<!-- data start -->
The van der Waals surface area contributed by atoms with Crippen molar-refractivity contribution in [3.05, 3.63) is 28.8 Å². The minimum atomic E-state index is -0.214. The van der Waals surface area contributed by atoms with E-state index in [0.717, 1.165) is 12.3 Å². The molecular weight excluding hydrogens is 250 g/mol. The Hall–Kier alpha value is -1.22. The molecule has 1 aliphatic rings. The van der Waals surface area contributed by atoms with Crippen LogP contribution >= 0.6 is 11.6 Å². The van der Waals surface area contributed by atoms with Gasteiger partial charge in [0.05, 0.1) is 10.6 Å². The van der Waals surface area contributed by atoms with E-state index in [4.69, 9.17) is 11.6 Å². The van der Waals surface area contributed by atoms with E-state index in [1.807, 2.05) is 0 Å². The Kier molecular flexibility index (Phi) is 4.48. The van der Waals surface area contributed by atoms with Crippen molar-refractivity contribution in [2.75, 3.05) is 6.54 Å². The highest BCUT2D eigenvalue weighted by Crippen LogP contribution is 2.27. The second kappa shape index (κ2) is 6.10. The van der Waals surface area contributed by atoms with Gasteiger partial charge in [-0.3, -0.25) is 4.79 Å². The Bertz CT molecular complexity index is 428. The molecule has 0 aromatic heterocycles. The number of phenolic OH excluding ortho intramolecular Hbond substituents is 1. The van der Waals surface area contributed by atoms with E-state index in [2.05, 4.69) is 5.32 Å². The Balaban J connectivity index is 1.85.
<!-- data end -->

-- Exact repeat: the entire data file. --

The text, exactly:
The van der Waals surface area contributed by atoms with Crippen molar-refractivity contribution in [3.05, 3.63) is 28.8 Å². The minimum atomic E-state index is -0.214. The van der Waals surface area contributed by atoms with E-state index in [0.717, 1.165) is 12.3 Å². The molecular weight excluding hydrogens is 250 g/mol. The Hall–Kier alpha value is -1.22. The molecule has 1 aliphatic rings. The van der Waals surface area contributed by atoms with Crippen LogP contribution >= 0.6 is 11.6 Å². The van der Waals surface area contributed by atoms with Gasteiger partial charge in [0.05, 0.1) is 10.6 Å². The van der Waals surface area contributed by atoms with E-state index in [4.69, 9.17) is 11.6 Å². The van der Waals surface area contributed by atoms with E-state index in [1.807, 2.05) is 0 Å². The Kier molecular flexibility index (Phi) is 4.48. The van der Waals surface area contributed by atoms with Crippen molar-refractivity contribution in [2.75, 3.05) is 6.54 Å². The highest BCUT2D eigenvalue weighted by Crippen LogP contribution is 2.27. The second kappa shape index (κ2) is 6.10. The van der Waals surface area contributed by atoms with Gasteiger partial charge in [-0.3, -0.25) is 4.79 Å². The Bertz CT molecular complexity index is 428. The molecule has 0 aromatic heterocycles. The number of phenolic OH excluding ortho intramolecular Hbond substituents is 1. The van der Waals surface area contributed by atoms with E-state index in [2.05, 4.69) is 5.32 Å². The Balaban J connectivity index is 1.85.